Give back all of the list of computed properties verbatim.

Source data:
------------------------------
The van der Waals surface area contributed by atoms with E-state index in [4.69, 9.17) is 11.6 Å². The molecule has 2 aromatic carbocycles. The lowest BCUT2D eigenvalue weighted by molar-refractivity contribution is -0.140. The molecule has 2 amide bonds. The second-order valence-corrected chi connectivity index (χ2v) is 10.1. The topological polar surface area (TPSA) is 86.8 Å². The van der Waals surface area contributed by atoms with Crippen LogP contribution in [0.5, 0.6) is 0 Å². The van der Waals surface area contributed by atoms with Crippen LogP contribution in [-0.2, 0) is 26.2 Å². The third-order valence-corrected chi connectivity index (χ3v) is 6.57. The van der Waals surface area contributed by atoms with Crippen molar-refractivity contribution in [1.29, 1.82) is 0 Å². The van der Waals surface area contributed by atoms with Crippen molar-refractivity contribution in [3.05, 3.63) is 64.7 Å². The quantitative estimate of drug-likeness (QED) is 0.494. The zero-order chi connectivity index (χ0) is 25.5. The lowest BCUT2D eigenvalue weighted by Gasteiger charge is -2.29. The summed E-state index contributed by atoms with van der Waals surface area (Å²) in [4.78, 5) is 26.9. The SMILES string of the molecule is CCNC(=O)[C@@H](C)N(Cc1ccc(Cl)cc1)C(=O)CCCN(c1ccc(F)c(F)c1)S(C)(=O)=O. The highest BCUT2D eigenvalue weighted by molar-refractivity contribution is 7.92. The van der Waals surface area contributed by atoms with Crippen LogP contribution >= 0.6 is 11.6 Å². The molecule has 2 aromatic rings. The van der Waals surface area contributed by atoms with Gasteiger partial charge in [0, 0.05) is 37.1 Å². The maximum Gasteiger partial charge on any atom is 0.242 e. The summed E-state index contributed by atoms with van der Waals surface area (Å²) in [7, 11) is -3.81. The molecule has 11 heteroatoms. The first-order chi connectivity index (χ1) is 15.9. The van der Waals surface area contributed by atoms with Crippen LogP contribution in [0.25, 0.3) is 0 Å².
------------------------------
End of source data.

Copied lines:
The van der Waals surface area contributed by atoms with E-state index in [4.69, 9.17) is 11.6 Å². The molecule has 2 aromatic carbocycles. The lowest BCUT2D eigenvalue weighted by molar-refractivity contribution is -0.140. The molecule has 2 amide bonds. The second-order valence-corrected chi connectivity index (χ2v) is 10.1. The topological polar surface area (TPSA) is 86.8 Å². The van der Waals surface area contributed by atoms with Crippen LogP contribution in [0.5, 0.6) is 0 Å². The van der Waals surface area contributed by atoms with Crippen LogP contribution in [-0.2, 0) is 26.2 Å². The third-order valence-corrected chi connectivity index (χ3v) is 6.57. The van der Waals surface area contributed by atoms with Crippen molar-refractivity contribution in [1.29, 1.82) is 0 Å². The van der Waals surface area contributed by atoms with Crippen molar-refractivity contribution in [3.05, 3.63) is 64.7 Å². The quantitative estimate of drug-likeness (QED) is 0.494. The zero-order chi connectivity index (χ0) is 25.5. The lowest BCUT2D eigenvalue weighted by Gasteiger charge is -2.29. The summed E-state index contributed by atoms with van der Waals surface area (Å²) in [4.78, 5) is 26.9. The SMILES string of the molecule is CCNC(=O)[C@@H](C)N(Cc1ccc(Cl)cc1)C(=O)CCCN(c1ccc(F)c(F)c1)S(C)(=O)=O. The highest BCUT2D eigenvalue weighted by molar-refractivity contribution is 7.92. The van der Waals surface area contributed by atoms with Crippen LogP contribution >= 0.6 is 11.6 Å². The molecule has 2 aromatic rings. The van der Waals surface area contributed by atoms with Gasteiger partial charge in [0, 0.05) is 37.1 Å². The maximum Gasteiger partial charge on any atom is 0.242 e. The summed E-state index contributed by atoms with van der Waals surface area (Å²) in [7, 11) is -3.81. The molecule has 11 heteroatoms. The first-order chi connectivity index (χ1) is 15.9. The van der Waals surface area contributed by atoms with Crippen LogP contribution in [0.25, 0.3) is 0 Å².